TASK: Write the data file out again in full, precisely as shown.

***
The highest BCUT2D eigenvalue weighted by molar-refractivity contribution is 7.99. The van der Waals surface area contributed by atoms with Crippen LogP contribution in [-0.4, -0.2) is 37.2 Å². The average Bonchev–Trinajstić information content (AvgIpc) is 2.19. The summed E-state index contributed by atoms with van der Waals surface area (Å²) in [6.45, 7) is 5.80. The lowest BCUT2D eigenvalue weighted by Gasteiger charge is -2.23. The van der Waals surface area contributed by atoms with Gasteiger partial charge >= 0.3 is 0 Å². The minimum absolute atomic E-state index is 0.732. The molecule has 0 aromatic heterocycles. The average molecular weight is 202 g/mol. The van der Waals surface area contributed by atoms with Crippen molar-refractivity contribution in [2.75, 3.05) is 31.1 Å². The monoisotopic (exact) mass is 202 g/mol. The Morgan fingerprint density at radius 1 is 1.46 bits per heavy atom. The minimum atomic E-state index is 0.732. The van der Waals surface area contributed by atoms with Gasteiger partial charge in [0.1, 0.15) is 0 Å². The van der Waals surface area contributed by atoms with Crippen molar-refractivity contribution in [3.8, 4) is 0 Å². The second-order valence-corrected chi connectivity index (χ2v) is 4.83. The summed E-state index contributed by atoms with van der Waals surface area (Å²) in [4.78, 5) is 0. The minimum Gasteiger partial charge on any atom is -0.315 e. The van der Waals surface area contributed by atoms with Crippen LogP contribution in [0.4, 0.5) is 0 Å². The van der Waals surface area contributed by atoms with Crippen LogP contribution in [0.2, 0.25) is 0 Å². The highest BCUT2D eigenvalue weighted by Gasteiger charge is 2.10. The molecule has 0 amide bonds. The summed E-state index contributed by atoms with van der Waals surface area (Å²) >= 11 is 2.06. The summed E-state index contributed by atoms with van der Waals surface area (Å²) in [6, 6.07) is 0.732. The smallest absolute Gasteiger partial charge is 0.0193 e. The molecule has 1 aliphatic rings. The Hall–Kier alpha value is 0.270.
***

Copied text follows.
The highest BCUT2D eigenvalue weighted by molar-refractivity contribution is 7.99. The van der Waals surface area contributed by atoms with Crippen LogP contribution in [-0.4, -0.2) is 37.2 Å². The average Bonchev–Trinajstić information content (AvgIpc) is 2.19. The summed E-state index contributed by atoms with van der Waals surface area (Å²) in [6.45, 7) is 5.80. The lowest BCUT2D eigenvalue weighted by Gasteiger charge is -2.23. The van der Waals surface area contributed by atoms with Gasteiger partial charge >= 0.3 is 0 Å². The minimum absolute atomic E-state index is 0.732. The molecule has 0 aromatic heterocycles. The average molecular weight is 202 g/mol. The van der Waals surface area contributed by atoms with Crippen molar-refractivity contribution in [2.75, 3.05) is 31.1 Å². The monoisotopic (exact) mass is 202 g/mol. The Morgan fingerprint density at radius 1 is 1.46 bits per heavy atom. The minimum atomic E-state index is 0.732. The van der Waals surface area contributed by atoms with Gasteiger partial charge in [0.1, 0.15) is 0 Å². The van der Waals surface area contributed by atoms with Crippen molar-refractivity contribution in [3.8, 4) is 0 Å². The second-order valence-corrected chi connectivity index (χ2v) is 4.83. The summed E-state index contributed by atoms with van der Waals surface area (Å²) in [4.78, 5) is 0. The minimum Gasteiger partial charge on any atom is -0.315 e. The van der Waals surface area contributed by atoms with Crippen LogP contribution in [0.4, 0.5) is 0 Å². The van der Waals surface area contributed by atoms with Crippen LogP contribution in [0.2, 0.25) is 0 Å². The highest BCUT2D eigenvalue weighted by Gasteiger charge is 2.10. The molecule has 0 amide bonds. The summed E-state index contributed by atoms with van der Waals surface area (Å²) >= 11 is 2.06. The summed E-state index contributed by atoms with van der Waals surface area (Å²) in [6, 6.07) is 0.732. The smallest absolute Gasteiger partial charge is 0.0193 e. The molecule has 1 aliphatic rings. The Hall–Kier alpha value is 0.270.